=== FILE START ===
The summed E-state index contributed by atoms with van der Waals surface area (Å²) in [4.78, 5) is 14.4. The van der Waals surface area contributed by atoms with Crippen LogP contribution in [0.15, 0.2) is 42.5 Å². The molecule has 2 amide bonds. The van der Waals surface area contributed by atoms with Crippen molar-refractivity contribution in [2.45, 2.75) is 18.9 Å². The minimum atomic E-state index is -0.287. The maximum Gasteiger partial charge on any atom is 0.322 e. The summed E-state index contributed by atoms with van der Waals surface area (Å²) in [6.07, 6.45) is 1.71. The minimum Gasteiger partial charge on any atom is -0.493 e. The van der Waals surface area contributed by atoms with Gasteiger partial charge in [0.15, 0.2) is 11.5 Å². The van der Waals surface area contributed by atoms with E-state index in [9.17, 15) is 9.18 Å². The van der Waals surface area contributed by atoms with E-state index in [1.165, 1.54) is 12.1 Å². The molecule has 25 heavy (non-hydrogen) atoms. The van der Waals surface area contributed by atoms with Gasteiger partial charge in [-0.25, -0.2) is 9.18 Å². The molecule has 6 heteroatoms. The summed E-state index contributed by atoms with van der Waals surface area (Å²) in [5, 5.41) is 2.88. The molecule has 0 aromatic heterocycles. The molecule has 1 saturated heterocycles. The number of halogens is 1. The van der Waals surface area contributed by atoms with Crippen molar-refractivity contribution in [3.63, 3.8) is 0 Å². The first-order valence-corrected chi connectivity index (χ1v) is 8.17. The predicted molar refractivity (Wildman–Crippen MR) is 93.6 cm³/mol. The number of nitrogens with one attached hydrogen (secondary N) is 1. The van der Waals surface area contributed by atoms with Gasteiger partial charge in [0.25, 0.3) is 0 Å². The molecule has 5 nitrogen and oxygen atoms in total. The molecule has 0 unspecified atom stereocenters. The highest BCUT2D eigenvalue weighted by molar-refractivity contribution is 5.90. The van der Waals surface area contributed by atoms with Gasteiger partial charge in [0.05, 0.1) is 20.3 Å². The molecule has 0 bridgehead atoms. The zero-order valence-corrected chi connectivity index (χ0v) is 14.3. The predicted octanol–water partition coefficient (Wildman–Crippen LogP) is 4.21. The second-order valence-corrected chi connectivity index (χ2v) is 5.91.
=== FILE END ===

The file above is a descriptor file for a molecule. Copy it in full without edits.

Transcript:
The summed E-state index contributed by atoms with van der Waals surface area (Å²) in [4.78, 5) is 14.4. The van der Waals surface area contributed by atoms with Crippen LogP contribution in [0.15, 0.2) is 42.5 Å². The molecule has 2 amide bonds. The van der Waals surface area contributed by atoms with Crippen molar-refractivity contribution in [2.45, 2.75) is 18.9 Å². The minimum atomic E-state index is -0.287. The maximum Gasteiger partial charge on any atom is 0.322 e. The summed E-state index contributed by atoms with van der Waals surface area (Å²) in [6.07, 6.45) is 1.71. The minimum Gasteiger partial charge on any atom is -0.493 e. The van der Waals surface area contributed by atoms with Gasteiger partial charge in [0.15, 0.2) is 11.5 Å². The van der Waals surface area contributed by atoms with E-state index in [9.17, 15) is 9.18 Å². The van der Waals surface area contributed by atoms with E-state index in [1.165, 1.54) is 12.1 Å². The molecule has 25 heavy (non-hydrogen) atoms. The van der Waals surface area contributed by atoms with Gasteiger partial charge in [-0.25, -0.2) is 9.18 Å². The molecule has 6 heteroatoms. The summed E-state index contributed by atoms with van der Waals surface area (Å²) in [5, 5.41) is 2.88. The molecule has 0 aromatic heterocycles. The molecule has 1 saturated heterocycles. The number of halogens is 1. The van der Waals surface area contributed by atoms with Crippen molar-refractivity contribution in [3.63, 3.8) is 0 Å². The first-order valence-corrected chi connectivity index (χ1v) is 8.17. The predicted molar refractivity (Wildman–Crippen MR) is 93.6 cm³/mol. The number of nitrogens with one attached hydrogen (secondary N) is 1. The van der Waals surface area contributed by atoms with Gasteiger partial charge in [0.25, 0.3) is 0 Å². The molecule has 5 nitrogen and oxygen atoms in total. The molecule has 0 unspecified atom stereocenters. The highest BCUT2D eigenvalue weighted by molar-refractivity contribution is 5.90. The van der Waals surface area contributed by atoms with Gasteiger partial charge in [0.05, 0.1) is 20.3 Å². The molecule has 0 bridgehead atoms. The zero-order valence-corrected chi connectivity index (χ0v) is 14.3. The predicted octanol–water partition coefficient (Wildman–Crippen LogP) is 4.21. The second-order valence-corrected chi connectivity index (χ2v) is 5.91.